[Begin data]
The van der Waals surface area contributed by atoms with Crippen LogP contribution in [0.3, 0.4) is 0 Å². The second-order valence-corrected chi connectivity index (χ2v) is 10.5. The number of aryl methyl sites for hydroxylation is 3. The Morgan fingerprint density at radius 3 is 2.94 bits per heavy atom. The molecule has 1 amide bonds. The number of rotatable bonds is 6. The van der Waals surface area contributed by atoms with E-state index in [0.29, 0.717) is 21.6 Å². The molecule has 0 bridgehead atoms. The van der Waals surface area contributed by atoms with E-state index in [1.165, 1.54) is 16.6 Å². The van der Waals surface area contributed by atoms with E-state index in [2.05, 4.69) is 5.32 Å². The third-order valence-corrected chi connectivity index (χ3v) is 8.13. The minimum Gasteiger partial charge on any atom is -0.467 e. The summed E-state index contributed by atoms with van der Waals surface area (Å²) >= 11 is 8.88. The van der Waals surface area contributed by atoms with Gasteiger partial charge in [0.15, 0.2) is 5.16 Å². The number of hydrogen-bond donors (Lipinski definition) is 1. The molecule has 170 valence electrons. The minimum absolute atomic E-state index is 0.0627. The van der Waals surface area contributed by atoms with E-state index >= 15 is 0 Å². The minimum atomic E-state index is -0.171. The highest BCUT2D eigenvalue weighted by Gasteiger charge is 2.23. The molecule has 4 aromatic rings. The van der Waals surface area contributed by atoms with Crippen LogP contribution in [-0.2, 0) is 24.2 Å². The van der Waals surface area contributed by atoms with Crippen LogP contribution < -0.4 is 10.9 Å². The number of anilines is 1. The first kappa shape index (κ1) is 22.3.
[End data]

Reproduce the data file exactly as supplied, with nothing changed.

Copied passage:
The van der Waals surface area contributed by atoms with Crippen LogP contribution in [0.3, 0.4) is 0 Å². The second-order valence-corrected chi connectivity index (χ2v) is 10.5. The number of aryl methyl sites for hydroxylation is 3. The Morgan fingerprint density at radius 3 is 2.94 bits per heavy atom. The molecule has 1 amide bonds. The number of rotatable bonds is 6. The van der Waals surface area contributed by atoms with E-state index in [0.29, 0.717) is 21.6 Å². The molecule has 0 bridgehead atoms. The van der Waals surface area contributed by atoms with E-state index in [1.165, 1.54) is 16.6 Å². The van der Waals surface area contributed by atoms with E-state index in [2.05, 4.69) is 5.32 Å². The third-order valence-corrected chi connectivity index (χ3v) is 8.13. The minimum Gasteiger partial charge on any atom is -0.467 e. The summed E-state index contributed by atoms with van der Waals surface area (Å²) >= 11 is 8.88. The van der Waals surface area contributed by atoms with Gasteiger partial charge in [0.15, 0.2) is 5.16 Å². The number of hydrogen-bond donors (Lipinski definition) is 1. The molecule has 170 valence electrons. The minimum absolute atomic E-state index is 0.0627. The van der Waals surface area contributed by atoms with E-state index >= 15 is 0 Å². The minimum atomic E-state index is -0.171. The highest BCUT2D eigenvalue weighted by Gasteiger charge is 2.23. The molecule has 4 aromatic rings. The van der Waals surface area contributed by atoms with Crippen LogP contribution in [-0.2, 0) is 24.2 Å². The van der Waals surface area contributed by atoms with Crippen LogP contribution < -0.4 is 10.9 Å². The number of anilines is 1. The first kappa shape index (κ1) is 22.3.